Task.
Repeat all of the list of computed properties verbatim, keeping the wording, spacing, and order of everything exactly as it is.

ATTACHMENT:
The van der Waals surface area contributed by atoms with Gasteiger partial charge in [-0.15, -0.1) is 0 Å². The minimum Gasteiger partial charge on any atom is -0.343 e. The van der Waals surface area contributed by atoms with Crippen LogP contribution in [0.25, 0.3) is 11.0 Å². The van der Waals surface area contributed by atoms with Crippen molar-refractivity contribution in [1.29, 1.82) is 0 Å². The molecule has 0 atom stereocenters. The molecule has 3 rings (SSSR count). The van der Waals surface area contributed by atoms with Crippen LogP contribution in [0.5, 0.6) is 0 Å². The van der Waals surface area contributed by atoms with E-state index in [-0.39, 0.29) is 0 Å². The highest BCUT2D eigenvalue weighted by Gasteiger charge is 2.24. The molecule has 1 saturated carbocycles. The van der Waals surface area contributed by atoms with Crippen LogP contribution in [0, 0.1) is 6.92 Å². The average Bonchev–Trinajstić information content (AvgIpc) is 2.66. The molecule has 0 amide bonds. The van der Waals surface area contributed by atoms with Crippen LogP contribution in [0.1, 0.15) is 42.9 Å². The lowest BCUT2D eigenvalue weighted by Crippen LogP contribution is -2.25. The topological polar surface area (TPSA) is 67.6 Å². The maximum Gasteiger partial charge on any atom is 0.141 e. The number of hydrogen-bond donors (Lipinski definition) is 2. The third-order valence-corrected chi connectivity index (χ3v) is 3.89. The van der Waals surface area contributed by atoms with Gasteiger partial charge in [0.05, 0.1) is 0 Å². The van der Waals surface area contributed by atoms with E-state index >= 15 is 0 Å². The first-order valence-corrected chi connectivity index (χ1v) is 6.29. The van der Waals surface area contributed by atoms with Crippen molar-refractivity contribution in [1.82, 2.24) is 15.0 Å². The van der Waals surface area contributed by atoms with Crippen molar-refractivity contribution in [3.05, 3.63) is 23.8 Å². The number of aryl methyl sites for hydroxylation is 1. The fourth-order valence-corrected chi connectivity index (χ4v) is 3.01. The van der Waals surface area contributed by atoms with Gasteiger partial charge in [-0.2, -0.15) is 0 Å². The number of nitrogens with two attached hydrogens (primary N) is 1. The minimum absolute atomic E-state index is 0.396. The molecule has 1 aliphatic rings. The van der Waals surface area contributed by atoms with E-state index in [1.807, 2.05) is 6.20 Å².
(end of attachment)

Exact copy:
The van der Waals surface area contributed by atoms with Gasteiger partial charge in [-0.15, -0.1) is 0 Å². The minimum Gasteiger partial charge on any atom is -0.343 e. The van der Waals surface area contributed by atoms with Crippen LogP contribution in [0.25, 0.3) is 11.0 Å². The van der Waals surface area contributed by atoms with Crippen molar-refractivity contribution in [1.29, 1.82) is 0 Å². The molecule has 0 atom stereocenters. The molecule has 3 rings (SSSR count). The van der Waals surface area contributed by atoms with Crippen LogP contribution in [0.5, 0.6) is 0 Å². The van der Waals surface area contributed by atoms with E-state index in [-0.39, 0.29) is 0 Å². The highest BCUT2D eigenvalue weighted by Gasteiger charge is 2.24. The molecule has 1 saturated carbocycles. The van der Waals surface area contributed by atoms with Crippen LogP contribution in [0, 0.1) is 6.92 Å². The average Bonchev–Trinajstić information content (AvgIpc) is 2.66. The molecule has 0 amide bonds. The van der Waals surface area contributed by atoms with Crippen LogP contribution in [0.1, 0.15) is 42.9 Å². The lowest BCUT2D eigenvalue weighted by Crippen LogP contribution is -2.25. The topological polar surface area (TPSA) is 67.6 Å². The maximum Gasteiger partial charge on any atom is 0.141 e. The number of hydrogen-bond donors (Lipinski definition) is 2. The third-order valence-corrected chi connectivity index (χ3v) is 3.89. The van der Waals surface area contributed by atoms with Gasteiger partial charge in [0.05, 0.1) is 0 Å². The van der Waals surface area contributed by atoms with E-state index >= 15 is 0 Å². The first-order valence-corrected chi connectivity index (χ1v) is 6.29. The van der Waals surface area contributed by atoms with Crippen molar-refractivity contribution in [1.82, 2.24) is 15.0 Å². The van der Waals surface area contributed by atoms with Crippen molar-refractivity contribution in [3.05, 3.63) is 23.8 Å². The number of aryl methyl sites for hydroxylation is 1. The fourth-order valence-corrected chi connectivity index (χ4v) is 3.01. The van der Waals surface area contributed by atoms with Gasteiger partial charge in [-0.2, -0.15) is 0 Å². The number of nitrogens with two attached hydrogens (primary N) is 1. The minimum absolute atomic E-state index is 0.396. The molecule has 1 aliphatic rings. The van der Waals surface area contributed by atoms with E-state index in [1.807, 2.05) is 6.20 Å².